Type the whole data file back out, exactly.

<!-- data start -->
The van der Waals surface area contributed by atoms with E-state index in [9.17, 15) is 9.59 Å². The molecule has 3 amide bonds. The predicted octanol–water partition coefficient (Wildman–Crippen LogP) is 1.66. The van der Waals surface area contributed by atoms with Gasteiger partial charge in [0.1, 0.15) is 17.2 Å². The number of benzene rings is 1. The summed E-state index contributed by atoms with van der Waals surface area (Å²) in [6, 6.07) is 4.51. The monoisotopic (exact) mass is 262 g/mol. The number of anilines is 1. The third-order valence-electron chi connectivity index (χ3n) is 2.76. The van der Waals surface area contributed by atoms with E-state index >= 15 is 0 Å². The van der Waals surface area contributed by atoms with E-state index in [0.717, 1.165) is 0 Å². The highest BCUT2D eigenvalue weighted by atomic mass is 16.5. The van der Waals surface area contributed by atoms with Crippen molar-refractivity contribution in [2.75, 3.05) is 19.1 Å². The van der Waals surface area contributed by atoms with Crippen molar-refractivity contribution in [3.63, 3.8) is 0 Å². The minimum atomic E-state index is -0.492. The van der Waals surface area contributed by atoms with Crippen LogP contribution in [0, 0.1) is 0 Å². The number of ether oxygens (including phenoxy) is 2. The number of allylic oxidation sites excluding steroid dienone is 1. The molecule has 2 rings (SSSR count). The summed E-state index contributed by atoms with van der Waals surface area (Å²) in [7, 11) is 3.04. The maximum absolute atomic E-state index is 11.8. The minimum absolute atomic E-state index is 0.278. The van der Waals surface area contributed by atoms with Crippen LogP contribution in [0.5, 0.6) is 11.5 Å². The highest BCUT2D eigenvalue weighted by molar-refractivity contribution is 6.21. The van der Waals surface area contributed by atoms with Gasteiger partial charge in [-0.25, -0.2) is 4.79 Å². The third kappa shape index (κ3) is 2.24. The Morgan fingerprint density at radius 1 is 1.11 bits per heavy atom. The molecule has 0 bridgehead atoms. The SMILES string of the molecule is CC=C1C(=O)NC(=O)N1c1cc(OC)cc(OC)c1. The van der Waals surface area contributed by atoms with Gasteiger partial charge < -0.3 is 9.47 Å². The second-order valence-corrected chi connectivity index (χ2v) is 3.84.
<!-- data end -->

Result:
The van der Waals surface area contributed by atoms with E-state index in [9.17, 15) is 9.59 Å². The molecule has 3 amide bonds. The predicted octanol–water partition coefficient (Wildman–Crippen LogP) is 1.66. The van der Waals surface area contributed by atoms with Gasteiger partial charge in [0.1, 0.15) is 17.2 Å². The number of benzene rings is 1. The summed E-state index contributed by atoms with van der Waals surface area (Å²) in [6, 6.07) is 4.51. The monoisotopic (exact) mass is 262 g/mol. The number of anilines is 1. The third-order valence-electron chi connectivity index (χ3n) is 2.76. The van der Waals surface area contributed by atoms with E-state index >= 15 is 0 Å². The van der Waals surface area contributed by atoms with E-state index in [0.717, 1.165) is 0 Å². The highest BCUT2D eigenvalue weighted by atomic mass is 16.5. The van der Waals surface area contributed by atoms with Crippen molar-refractivity contribution in [2.75, 3.05) is 19.1 Å². The van der Waals surface area contributed by atoms with Crippen molar-refractivity contribution in [3.63, 3.8) is 0 Å². The minimum atomic E-state index is -0.492. The van der Waals surface area contributed by atoms with Crippen LogP contribution in [0, 0.1) is 0 Å². The number of ether oxygens (including phenoxy) is 2. The number of allylic oxidation sites excluding steroid dienone is 1. The molecule has 2 rings (SSSR count). The summed E-state index contributed by atoms with van der Waals surface area (Å²) in [7, 11) is 3.04. The maximum absolute atomic E-state index is 11.8. The minimum absolute atomic E-state index is 0.278. The van der Waals surface area contributed by atoms with Crippen LogP contribution in [0.5, 0.6) is 11.5 Å². The highest BCUT2D eigenvalue weighted by molar-refractivity contribution is 6.21. The van der Waals surface area contributed by atoms with Gasteiger partial charge in [-0.25, -0.2) is 4.79 Å². The third kappa shape index (κ3) is 2.24. The Morgan fingerprint density at radius 1 is 1.11 bits per heavy atom. The molecule has 0 bridgehead atoms. The SMILES string of the molecule is CC=C1C(=O)NC(=O)N1c1cc(OC)cc(OC)c1. The van der Waals surface area contributed by atoms with Gasteiger partial charge < -0.3 is 9.47 Å². The second-order valence-corrected chi connectivity index (χ2v) is 3.84.